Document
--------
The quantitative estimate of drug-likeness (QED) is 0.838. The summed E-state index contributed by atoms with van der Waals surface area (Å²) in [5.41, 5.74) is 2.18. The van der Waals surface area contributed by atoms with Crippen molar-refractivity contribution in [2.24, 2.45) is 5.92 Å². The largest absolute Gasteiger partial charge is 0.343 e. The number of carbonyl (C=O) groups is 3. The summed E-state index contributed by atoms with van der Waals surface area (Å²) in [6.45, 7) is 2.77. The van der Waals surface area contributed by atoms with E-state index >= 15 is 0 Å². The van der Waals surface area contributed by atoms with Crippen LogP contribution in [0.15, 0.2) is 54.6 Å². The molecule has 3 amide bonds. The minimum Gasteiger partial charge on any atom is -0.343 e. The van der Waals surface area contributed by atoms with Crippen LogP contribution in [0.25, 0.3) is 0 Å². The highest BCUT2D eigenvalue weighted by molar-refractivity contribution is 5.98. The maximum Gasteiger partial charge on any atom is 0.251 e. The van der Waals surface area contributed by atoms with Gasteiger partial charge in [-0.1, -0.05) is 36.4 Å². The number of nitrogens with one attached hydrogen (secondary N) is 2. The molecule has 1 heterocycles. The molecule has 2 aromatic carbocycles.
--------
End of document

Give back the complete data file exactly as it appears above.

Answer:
The quantitative estimate of drug-likeness (QED) is 0.838. The summed E-state index contributed by atoms with van der Waals surface area (Å²) in [5.41, 5.74) is 2.18. The van der Waals surface area contributed by atoms with Crippen molar-refractivity contribution in [2.24, 2.45) is 5.92 Å². The largest absolute Gasteiger partial charge is 0.343 e. The number of carbonyl (C=O) groups is 3. The summed E-state index contributed by atoms with van der Waals surface area (Å²) in [6.45, 7) is 2.77. The van der Waals surface area contributed by atoms with E-state index >= 15 is 0 Å². The van der Waals surface area contributed by atoms with Crippen LogP contribution in [0.15, 0.2) is 54.6 Å². The molecule has 3 amide bonds. The minimum Gasteiger partial charge on any atom is -0.343 e. The van der Waals surface area contributed by atoms with Crippen LogP contribution in [0.25, 0.3) is 0 Å². The highest BCUT2D eigenvalue weighted by molar-refractivity contribution is 5.98. The maximum Gasteiger partial charge on any atom is 0.251 e. The van der Waals surface area contributed by atoms with Gasteiger partial charge in [-0.1, -0.05) is 36.4 Å². The number of nitrogens with one attached hydrogen (secondary N) is 2. The molecule has 1 heterocycles. The molecule has 2 aromatic carbocycles.